As I promised in my last post, here are my thoughts about the Met's new exhibit. My friend N and I spontaneously took a trip down to the museum after class to see this exhibit, and it was breathtaking.
Even though all the separated rooms and hallways were a little crowded and hard to navigate through, I love how the museum took us through every facet of Chinese culture that inspired Western fashion, featuring designers like Chanel, Dior, Ralph Lauren, and many more. It was lovely to see the actual artifacts that the ideas sprouted from, which I thought gave the spectators more detail to bridge together the connections.
The calligraphy room was one of my favorite sections because of the original pieces. It's fascinating to see how each designer chose a certain style and font of calligraphy to emulate in their dresses. Both Dior and Chanel were inspired by the foreign appeal and beautiful look of the characters, so they created dresses patterned with actual calligraphy. Quite ironically though, I read in the museum that Dior's dress was actually a manuscript in which the author was complaining about a stomachache.
+ + (Excuse the blur on this image. Was in a rush to get the photo before more people walked by)
Here are Yves Saint Laurent's sketches of the opium perfumes collection. There is an interesting similarity found in the allure of a high-end luxury items like these perfumes and the addiction to opium that was a huge issue in China.
The porcelain room was also a delight because of all the stunning pieces. Some of the gowns even had actual smashed porcelain objects carefully placed to create a bodice or top.
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This is an absolutely beautiful and delicate Valentino design which reflected themes of popular Chinese movies and of course the lucky color red. In this room, there were actually several gowns and outfits that Valentino designed, but this was definitely my favorite one out of them.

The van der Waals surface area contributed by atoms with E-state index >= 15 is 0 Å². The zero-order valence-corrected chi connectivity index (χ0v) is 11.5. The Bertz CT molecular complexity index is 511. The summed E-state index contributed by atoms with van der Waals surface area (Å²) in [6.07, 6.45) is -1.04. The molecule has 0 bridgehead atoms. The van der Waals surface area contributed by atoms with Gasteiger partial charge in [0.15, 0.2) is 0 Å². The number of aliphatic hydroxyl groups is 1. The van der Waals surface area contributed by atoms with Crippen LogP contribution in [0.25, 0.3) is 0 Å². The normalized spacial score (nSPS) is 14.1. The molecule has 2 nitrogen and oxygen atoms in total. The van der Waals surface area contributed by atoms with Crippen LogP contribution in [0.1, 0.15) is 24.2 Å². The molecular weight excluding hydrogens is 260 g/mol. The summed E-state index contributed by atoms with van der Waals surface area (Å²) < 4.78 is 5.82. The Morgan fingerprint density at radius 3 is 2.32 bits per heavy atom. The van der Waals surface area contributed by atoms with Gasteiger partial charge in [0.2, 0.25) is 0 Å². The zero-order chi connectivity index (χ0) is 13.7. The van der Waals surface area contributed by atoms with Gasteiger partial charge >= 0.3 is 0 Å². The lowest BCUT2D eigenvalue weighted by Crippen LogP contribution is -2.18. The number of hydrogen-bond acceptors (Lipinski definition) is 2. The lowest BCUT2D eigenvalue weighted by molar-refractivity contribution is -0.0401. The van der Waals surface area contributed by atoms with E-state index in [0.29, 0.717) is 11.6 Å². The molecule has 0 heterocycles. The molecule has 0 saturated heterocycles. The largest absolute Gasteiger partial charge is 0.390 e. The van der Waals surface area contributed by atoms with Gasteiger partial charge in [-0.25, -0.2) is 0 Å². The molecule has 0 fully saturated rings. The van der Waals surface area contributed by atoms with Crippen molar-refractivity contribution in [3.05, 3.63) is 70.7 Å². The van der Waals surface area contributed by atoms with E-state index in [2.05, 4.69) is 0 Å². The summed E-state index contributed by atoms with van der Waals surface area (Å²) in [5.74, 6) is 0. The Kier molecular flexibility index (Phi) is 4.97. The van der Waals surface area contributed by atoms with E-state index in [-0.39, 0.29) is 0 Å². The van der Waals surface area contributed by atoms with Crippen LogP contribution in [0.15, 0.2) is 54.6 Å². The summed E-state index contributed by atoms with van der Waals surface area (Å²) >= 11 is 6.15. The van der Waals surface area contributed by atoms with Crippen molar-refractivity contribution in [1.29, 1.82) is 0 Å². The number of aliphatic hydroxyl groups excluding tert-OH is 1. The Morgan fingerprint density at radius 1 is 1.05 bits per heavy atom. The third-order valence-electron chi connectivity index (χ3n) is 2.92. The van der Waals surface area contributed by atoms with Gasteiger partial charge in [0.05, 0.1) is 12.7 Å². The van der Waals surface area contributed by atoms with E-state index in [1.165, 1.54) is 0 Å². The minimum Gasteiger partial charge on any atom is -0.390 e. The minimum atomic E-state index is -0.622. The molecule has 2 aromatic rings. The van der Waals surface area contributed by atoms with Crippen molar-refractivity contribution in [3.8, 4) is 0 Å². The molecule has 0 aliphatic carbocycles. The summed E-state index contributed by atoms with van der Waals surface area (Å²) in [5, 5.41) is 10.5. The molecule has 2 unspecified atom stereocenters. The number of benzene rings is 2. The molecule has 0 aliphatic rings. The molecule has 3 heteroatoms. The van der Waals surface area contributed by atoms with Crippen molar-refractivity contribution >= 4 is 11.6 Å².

In another room, the exhibit highlighted chinoiserie, a popular movement that involved mimicking Chinese elements to bring together Western and Eastern influences, which was extremely popular in the eighteenth century. Chanel's elegant take on the classic qi pao balances a nice mix of Chinese themes and colors with typical Western shapes like the A-line style skirt on the left mannequin.
Last but not least, this is Guo Pei's ethereal and divine gown. When I walked into this room, all I could utter was "wow." This was one of the rooms that actually exhibited a Chinese designer that mixed older Eastern elements, especially Buddhist ones like in this dress, into her designs. A feeling of appreciation and awe spread through me when I realized that she was incorporating ideas of purity and enlightenment through emulating a lotus flower both in the bodice and at bottom of the dress with petal like features. You cannot fully see the back side of the gown in this image, but the train also tapers elegantly like how one would imagine a flower to feel.
This exhibit was not only fun and astonishing, but also very informative. I cannot wait to have more adventure and explore more of New York.
(+) = All photos taken by me